distortion in this region is unacceptable
      - ie. polar regions are not used

Because of the distortion problem, conic projections are used for
mid-latitude maps and areas in these latitudes that have a
predominantly east-west orientation.

More complex conic projections contact the globe at two locations

These projections are called secant projections and are defined by
two standard parallels, or sometimes a single standard parallel and
a scale factor

In this case distortion between standard parallels is different from
the distortion above and below the standard parallels.
      - eg. distances are compressed between standard parallels
      but are exaggerated above and below them

In general, secant projections have less overall distortion than do
tangential projections

Still more complicated conic projections exist

     - oblique conic projections are based on cones whose axis is
     oblique relative to that of the globe

The representation of geographic features and resultant distortion
depends on the spacing of the parallels.
     - when these are equally spaced, the projection is equidistant
     north to south, but neither conformal nor equal area.

An example of this projection is the Equidistant Conic Projection

     - for small areas the distortion is minimal

On the Lambert Conformal Conic projection, the central parallels
are spaced more closely than the parallels near the edges and small

geographic shapes are maintained for both small-scale and large-
scale maps.
      - see below

On the Albers Equal Area Conic projections, the parallels near the
northern and southern edges are closer together than the central
parallels and the projection displays equivalent areas.

Cylindrical Projections:
(Historical note: Archimedes demonstrated
that the surface area of a sphere is equal to
that of the cylinder that fits exactly around it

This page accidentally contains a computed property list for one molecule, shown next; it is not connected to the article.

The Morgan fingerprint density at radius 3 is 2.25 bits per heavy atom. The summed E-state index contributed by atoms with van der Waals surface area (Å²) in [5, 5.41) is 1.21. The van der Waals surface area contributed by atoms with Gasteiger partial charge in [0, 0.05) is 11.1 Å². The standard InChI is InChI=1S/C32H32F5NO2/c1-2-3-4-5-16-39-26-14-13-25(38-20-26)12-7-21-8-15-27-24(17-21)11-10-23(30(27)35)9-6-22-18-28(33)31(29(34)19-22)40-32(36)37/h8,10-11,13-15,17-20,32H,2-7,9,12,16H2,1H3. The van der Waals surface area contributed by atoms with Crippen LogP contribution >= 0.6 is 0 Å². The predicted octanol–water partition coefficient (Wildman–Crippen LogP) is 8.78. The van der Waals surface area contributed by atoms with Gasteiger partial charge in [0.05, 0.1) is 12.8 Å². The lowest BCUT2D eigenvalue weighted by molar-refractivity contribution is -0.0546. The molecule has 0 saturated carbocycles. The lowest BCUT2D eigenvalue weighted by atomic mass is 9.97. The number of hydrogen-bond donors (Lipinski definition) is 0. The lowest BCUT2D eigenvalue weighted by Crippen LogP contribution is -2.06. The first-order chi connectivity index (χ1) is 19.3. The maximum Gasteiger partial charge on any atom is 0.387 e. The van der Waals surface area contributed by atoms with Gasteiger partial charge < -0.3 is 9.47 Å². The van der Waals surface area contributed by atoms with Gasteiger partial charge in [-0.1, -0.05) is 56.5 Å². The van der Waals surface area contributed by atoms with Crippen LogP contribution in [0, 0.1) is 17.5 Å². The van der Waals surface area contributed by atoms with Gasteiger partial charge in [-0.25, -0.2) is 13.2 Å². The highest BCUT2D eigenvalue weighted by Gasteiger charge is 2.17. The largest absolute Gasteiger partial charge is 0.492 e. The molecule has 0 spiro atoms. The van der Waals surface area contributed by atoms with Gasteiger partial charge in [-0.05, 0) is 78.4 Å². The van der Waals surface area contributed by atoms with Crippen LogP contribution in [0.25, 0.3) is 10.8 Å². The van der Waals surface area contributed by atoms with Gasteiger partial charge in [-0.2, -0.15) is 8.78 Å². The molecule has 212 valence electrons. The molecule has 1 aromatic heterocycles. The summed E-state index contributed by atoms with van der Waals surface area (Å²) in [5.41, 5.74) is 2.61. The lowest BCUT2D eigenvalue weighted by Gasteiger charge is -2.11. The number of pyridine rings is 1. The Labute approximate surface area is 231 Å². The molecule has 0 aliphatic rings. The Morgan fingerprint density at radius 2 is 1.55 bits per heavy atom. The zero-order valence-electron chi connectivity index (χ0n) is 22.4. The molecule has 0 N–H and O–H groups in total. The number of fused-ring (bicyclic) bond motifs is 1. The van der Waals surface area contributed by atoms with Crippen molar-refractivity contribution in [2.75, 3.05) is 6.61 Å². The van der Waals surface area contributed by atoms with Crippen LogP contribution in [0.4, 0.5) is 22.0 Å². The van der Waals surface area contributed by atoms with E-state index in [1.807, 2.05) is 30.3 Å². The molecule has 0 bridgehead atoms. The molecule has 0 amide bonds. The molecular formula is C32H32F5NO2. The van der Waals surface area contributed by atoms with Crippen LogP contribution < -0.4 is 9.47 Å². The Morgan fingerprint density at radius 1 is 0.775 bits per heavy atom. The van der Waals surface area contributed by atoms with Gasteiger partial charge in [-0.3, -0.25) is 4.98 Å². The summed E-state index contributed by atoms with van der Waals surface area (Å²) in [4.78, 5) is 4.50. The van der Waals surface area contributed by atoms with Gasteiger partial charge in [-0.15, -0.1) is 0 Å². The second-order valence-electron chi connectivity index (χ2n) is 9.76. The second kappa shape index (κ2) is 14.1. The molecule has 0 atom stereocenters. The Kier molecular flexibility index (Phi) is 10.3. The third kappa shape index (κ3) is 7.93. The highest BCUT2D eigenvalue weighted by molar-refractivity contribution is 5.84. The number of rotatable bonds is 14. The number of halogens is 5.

and is of the same height as the sphere.)
- thus these projections tend to be equal area
or conformal unless modified to maintain direction.

Like conic projections, cylindrical projections can be tangential or

The Mercator projections is one of the most common cylindrical
projections, and the equator is usually its line of tangency.
     - vertical scale (parallels) modified to maintain direction
     instead of area.

Meridians are geometrically projected onto the cylindrical surface,
and parallels are mathematically projected.

     - results in graticular angles of 90 degrees.

The cylinder is ―cut‖ along any meridian to produce the final

Meridians are equally spaced, while parallels are more widely
separated near the poles.
     This projection is conformal and displays true direction along
     straight lines.

     On a mercator projection, rhumb lines (lines of constant
     bearing) are straight lines whereas most of the great circles
     are not.

There are other, more complex cylindrical projections:

The mercator is a normal cylindrical projection in which the
equator is typically the standard parallel.

A transverse cylindrical projection is rotated by 90 degrees such
that a meridian or meridians serve as the tangent or secants.
      - a commonly used projection is the Transverse Mercator

An oblique cylindrical projection uses a great circle as the tangent
or secant

Neither the Transverse Mercator nor the oblique cylindrical
projection produce meridians or lines of latitude that are straight

In all cylindrical projections the lines of tangency or the secants
have no distortion and therefore are lines of equidistance.

Planar Projections

Planar projections project the surface
of the earth onto a flat surface touching
the surface of the globe.

Also known as Azumuthal projections

Usually tangential to the point of contact, by may also be secant

The point of contact can be any point on the surface of the globe

The point of contact specifies the aspect and is the focus of the

The focus is identified by a central longitude and a central latitude.

Possible aspects are polar, equatorial, and oblique

Polar aspects are the simplest form.
      - in this case parallesl of latitude are concentric circles
      centered on the pole and meridians are straight lines that
      intersect with their true angles of orientation at the pole.

Planar projections tend to preserve distance, since great circles are
typically represented as straight lines.

Some planar projections view surface data relative to a specific
point in a three dimensional space (called the perspective point).
      - this point may be located at the center of the earth, on the
      surface of the earth directly opposite of the focus, or above
      the surface of the earth.

The perspective point affects the extent of distortion observed in
equatorial areas.

Azimuthal (planar) projections are classified by the focus and, if
applicable, the perspective point.

Planar projections are most commonly used for mapping polar

Projection Grids

Map projections all have their problems with distortion.